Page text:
So, overall, how to summarise my views of almost 30 months with a Skoda Octavia Estate? Probably the best way I can describe it is that I would (and do) unhesitatingly recommend one to anyone who’s interested (and even some who aren’t). If you are in the market for a medium (or even large) sized estate, I still think this is the one to buy.

I have had experience of Peugeot’s 308 SW, a Golf Estate, and a Focus too and none of them has the great balance of a large boot and spacious interior. I’ll say it again, fuel consumption is fantastic, the seats and ride quality are comfortable, build quality is good and, in almost every respect, fit and finish are at least as good as the Golf.

Skodas are far from being the bargains they used to be, but it still represents very good value. You pay slightly less than the equivalent Golf, but you get a car which is half a size larger. You also get the ‘Simply Clever’ brand embellishers like the brolly under the front passenger seat, the ice-scraper/ tyre depth measurer in the fuel flap, and the robust bag-hooks in the boot.

Don’t pay for more than the SE-L trim though; the Laurin & Klement version just has a load of relatively useless extra toys stuck on and ain’t worth it. Some people still can’t get beyond the image of the badge, but then there are others who prefer it to that of the still ‘yuppy’ tinged VW.

I would like a bit more warmth of character to the car. It does seem like a car built to a set of brand requirements, perspiration over inspiration, and all that. But that’s the car enthusiast talking; my wife loves it and says how much she likes it every time we go on a longer journey, and she is right to do so. It’s a very fine car, absolutely fit for purpose, and that should not really be a surprise to anyone anymore.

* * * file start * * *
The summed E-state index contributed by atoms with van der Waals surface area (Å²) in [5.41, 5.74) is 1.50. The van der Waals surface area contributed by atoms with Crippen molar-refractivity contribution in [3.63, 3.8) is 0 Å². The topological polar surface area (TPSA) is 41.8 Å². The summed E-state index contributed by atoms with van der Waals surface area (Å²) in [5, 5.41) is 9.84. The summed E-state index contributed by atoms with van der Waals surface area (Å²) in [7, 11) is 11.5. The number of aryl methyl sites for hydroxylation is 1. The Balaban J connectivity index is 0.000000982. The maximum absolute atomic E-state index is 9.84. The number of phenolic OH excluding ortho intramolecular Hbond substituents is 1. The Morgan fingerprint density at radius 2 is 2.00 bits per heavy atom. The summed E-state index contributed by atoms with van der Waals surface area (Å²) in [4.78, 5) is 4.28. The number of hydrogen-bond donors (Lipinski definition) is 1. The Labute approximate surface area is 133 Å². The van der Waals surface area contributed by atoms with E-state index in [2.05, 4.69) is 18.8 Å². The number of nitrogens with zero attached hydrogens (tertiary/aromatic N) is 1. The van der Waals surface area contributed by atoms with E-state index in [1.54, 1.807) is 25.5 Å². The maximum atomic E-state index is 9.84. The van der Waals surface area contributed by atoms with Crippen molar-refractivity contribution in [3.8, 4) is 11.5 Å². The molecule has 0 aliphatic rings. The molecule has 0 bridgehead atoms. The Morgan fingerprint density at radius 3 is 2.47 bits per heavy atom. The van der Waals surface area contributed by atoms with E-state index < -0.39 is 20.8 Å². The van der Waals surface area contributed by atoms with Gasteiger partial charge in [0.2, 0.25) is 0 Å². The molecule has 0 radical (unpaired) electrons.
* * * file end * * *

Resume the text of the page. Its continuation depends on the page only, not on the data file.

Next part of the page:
Author: S.V. Robinson

Life long interest in cars and the industry

10 thoughts on “Long Term Test: No Longer Surprising Skoda (Part 3)”

  1. Are you sure you didn’t inadvertently use an Alfa dealer for service where non-quality like the one you experienced is standard?

    Otherwise the Octavia seems to be what I thought it was: a tool – something useful designed to do a job.

  2. Thanks for the review. I have no experience with Skoda dealers, but some with VW and Audi, even though I have never owned either. Not sure about the situation elsewhere, but here in the Netherlands they’re usually part of the same group. The lack of service and inability to deal with issues of these dealers are legendary over here. I don’t own a VAG product, but based on my experience it’s highly unlikely I would go to them for service.